In the era of inflation when it is difficult for most of the people of the nation to arrange their day meal, how disheartening it is know that 92% female and 82% male workers are earning less than 10,000 per month.
The Azim Premji University released a new report which found that while wages in most sectors in the country have been increasing at an inflation-adjusted rate of 3% annually since last 15 years; majority of the working population still makes less than the minimum salary as recommended by the Seventh Pay Commission.
The report titled ‘State of working India’, found that 92% of female and 82% of male workers earn less than Rs 10,000 a month.
Amit Basole (lead author of the report and faculty at the Azim Premji University) said “If you earn more than Rs 50,000 a month, you are in the top 1% of the (national) work-force (by earnings). The report also shows that the rate of unemployment among the educated youth has reached 16% which the highest in recent times. To this Basole said “Because of a rise in education, the youth is willing to hold-out for an employment opportunity that they think is commensurate to their education.” The country has observed the great education transformation in recent years but there has been an inability to create the comparable jobs. The report identifies the trend of ‘jobless growth’. Currently, there has been a 10% increase in GDP results in less than 1% increase in employment.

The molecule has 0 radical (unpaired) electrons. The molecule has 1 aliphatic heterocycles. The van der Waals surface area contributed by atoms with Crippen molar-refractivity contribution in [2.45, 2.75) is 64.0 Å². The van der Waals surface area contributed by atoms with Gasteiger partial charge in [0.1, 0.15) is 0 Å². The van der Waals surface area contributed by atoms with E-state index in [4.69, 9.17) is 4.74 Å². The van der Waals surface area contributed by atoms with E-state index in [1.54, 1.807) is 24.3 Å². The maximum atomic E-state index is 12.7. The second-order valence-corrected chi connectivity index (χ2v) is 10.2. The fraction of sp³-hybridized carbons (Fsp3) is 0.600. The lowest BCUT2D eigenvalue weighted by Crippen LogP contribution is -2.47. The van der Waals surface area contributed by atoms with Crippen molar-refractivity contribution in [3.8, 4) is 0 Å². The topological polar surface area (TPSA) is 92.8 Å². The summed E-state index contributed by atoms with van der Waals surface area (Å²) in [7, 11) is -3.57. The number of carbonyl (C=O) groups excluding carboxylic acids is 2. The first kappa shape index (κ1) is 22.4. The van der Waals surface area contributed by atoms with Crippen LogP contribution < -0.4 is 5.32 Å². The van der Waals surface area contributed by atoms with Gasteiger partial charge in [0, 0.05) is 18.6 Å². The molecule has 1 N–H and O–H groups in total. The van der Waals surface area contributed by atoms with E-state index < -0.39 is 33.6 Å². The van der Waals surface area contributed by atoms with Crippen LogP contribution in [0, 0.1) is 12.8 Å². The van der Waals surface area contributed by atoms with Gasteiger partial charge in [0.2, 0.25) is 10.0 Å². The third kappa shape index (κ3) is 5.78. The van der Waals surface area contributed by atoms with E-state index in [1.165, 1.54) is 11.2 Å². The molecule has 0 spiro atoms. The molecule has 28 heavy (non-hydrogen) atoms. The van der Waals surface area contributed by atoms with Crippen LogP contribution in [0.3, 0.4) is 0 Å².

The report aimed to provide quantifiable insights and data about employment and labor issues by sourcing information from many different official surveys like the Centre for Monitoring Indian Economy statistics, National Sample Survey, and the annual survey of the Labor Bureau, along with field studies.
Manufacturing sector shows a positive trend with the revival in jobs. There has been an increase in jobs in terms of more contract and trainee work rather than permanent jobs. The report also shows that labour productivity has grown six times in the last thirty years. Worker wages have grown a mere 1.5 times whereas managerial wages grew 3 times during this period. Caste and gender disparities remained high but the gender earnings gap is reducing over time, the report noted.
The report has raised a question for policy makers that why their policies are not being implemented? We hope to see better trends in future.